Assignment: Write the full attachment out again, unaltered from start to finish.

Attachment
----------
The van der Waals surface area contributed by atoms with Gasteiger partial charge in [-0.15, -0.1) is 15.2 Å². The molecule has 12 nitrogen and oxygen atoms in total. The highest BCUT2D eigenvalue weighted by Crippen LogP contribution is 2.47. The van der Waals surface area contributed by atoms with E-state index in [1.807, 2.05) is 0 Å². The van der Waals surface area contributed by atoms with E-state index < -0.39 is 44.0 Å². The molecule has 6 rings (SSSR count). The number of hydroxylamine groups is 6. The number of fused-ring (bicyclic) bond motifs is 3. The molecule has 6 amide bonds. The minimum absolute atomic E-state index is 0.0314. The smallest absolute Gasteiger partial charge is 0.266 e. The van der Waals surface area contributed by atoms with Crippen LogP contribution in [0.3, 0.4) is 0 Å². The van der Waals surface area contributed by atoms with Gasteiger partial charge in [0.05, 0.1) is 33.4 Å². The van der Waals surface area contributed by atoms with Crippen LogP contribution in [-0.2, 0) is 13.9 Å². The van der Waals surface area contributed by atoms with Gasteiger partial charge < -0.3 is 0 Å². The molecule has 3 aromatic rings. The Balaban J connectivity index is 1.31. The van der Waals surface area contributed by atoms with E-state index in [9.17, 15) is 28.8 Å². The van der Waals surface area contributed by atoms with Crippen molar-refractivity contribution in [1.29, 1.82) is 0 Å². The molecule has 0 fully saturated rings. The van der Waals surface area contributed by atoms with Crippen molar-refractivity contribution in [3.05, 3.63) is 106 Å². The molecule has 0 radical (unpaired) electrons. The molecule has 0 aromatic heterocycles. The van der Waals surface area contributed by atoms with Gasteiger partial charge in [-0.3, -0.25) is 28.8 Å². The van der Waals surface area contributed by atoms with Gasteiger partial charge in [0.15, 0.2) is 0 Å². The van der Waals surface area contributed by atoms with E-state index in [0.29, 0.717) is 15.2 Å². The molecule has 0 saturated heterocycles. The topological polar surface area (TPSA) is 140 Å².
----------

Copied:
The van der Waals surface area contributed by atoms with Gasteiger partial charge in [-0.15, -0.1) is 15.2 Å². The molecule has 12 nitrogen and oxygen atoms in total. The highest BCUT2D eigenvalue weighted by Crippen LogP contribution is 2.47. The van der Waals surface area contributed by atoms with E-state index in [1.807, 2.05) is 0 Å². The van der Waals surface area contributed by atoms with E-state index < -0.39 is 44.0 Å². The molecule has 6 rings (SSSR count). The number of hydroxylamine groups is 6. The number of fused-ring (bicyclic) bond motifs is 3. The molecule has 6 amide bonds. The minimum absolute atomic E-state index is 0.0314. The smallest absolute Gasteiger partial charge is 0.266 e. The van der Waals surface area contributed by atoms with Crippen LogP contribution in [0.3, 0.4) is 0 Å². The van der Waals surface area contributed by atoms with Gasteiger partial charge in [0.05, 0.1) is 33.4 Å². The van der Waals surface area contributed by atoms with Crippen LogP contribution in [-0.2, 0) is 13.9 Å². The van der Waals surface area contributed by atoms with Gasteiger partial charge < -0.3 is 0 Å². The molecule has 3 aromatic rings. The Balaban J connectivity index is 1.31. The van der Waals surface area contributed by atoms with E-state index in [9.17, 15) is 28.8 Å². The van der Waals surface area contributed by atoms with Crippen molar-refractivity contribution in [1.29, 1.82) is 0 Å². The molecule has 0 fully saturated rings. The van der Waals surface area contributed by atoms with Crippen molar-refractivity contribution in [3.05, 3.63) is 106 Å². The molecule has 0 radical (unpaired) electrons. The molecule has 0 aromatic heterocycles. The van der Waals surface area contributed by atoms with Gasteiger partial charge in [-0.3, -0.25) is 28.8 Å². The van der Waals surface area contributed by atoms with Gasteiger partial charge in [0.15, 0.2) is 0 Å². The van der Waals surface area contributed by atoms with E-state index in [0.29, 0.717) is 15.2 Å². The molecule has 0 saturated heterocycles. The topological polar surface area (TPSA) is 140 Å².